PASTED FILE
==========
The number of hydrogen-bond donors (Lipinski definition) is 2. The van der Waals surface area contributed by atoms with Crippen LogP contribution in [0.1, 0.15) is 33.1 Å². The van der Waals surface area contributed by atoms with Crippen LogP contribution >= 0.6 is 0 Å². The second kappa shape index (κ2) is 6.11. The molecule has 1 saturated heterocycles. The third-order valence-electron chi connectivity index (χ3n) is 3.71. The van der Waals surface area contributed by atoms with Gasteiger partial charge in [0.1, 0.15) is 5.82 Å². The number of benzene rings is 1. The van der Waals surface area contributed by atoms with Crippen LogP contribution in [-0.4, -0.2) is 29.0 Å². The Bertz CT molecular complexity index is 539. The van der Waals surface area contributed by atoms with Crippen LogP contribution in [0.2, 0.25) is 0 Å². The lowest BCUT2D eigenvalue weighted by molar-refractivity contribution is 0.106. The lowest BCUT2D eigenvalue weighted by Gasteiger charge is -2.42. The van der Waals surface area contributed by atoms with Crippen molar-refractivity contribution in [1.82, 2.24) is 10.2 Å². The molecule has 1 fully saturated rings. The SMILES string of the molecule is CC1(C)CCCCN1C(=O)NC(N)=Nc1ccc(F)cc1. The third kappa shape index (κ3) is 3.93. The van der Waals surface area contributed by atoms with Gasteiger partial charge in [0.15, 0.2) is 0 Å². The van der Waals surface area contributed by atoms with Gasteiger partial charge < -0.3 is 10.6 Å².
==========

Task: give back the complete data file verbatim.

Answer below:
The number of hydrogen-bond donors (Lipinski definition) is 2. The van der Waals surface area contributed by atoms with Crippen LogP contribution in [0.1, 0.15) is 33.1 Å². The van der Waals surface area contributed by atoms with Crippen LogP contribution >= 0.6 is 0 Å². The second kappa shape index (κ2) is 6.11. The molecule has 1 saturated heterocycles. The third-order valence-electron chi connectivity index (χ3n) is 3.71. The van der Waals surface area contributed by atoms with Gasteiger partial charge in [0.1, 0.15) is 5.82 Å². The number of benzene rings is 1. The van der Waals surface area contributed by atoms with Crippen LogP contribution in [-0.4, -0.2) is 29.0 Å². The Bertz CT molecular complexity index is 539. The van der Waals surface area contributed by atoms with Crippen LogP contribution in [0.2, 0.25) is 0 Å². The lowest BCUT2D eigenvalue weighted by molar-refractivity contribution is 0.106. The lowest BCUT2D eigenvalue weighted by Gasteiger charge is -2.42. The van der Waals surface area contributed by atoms with Crippen molar-refractivity contribution in [1.82, 2.24) is 10.2 Å². The molecule has 1 fully saturated rings. The SMILES string of the molecule is CC1(C)CCCCN1C(=O)NC(N)=Nc1ccc(F)cc1. The third kappa shape index (κ3) is 3.93. The van der Waals surface area contributed by atoms with Gasteiger partial charge in [0.15, 0.2) is 0 Å². The van der Waals surface area contributed by atoms with Gasteiger partial charge < -0.3 is 10.6 Å².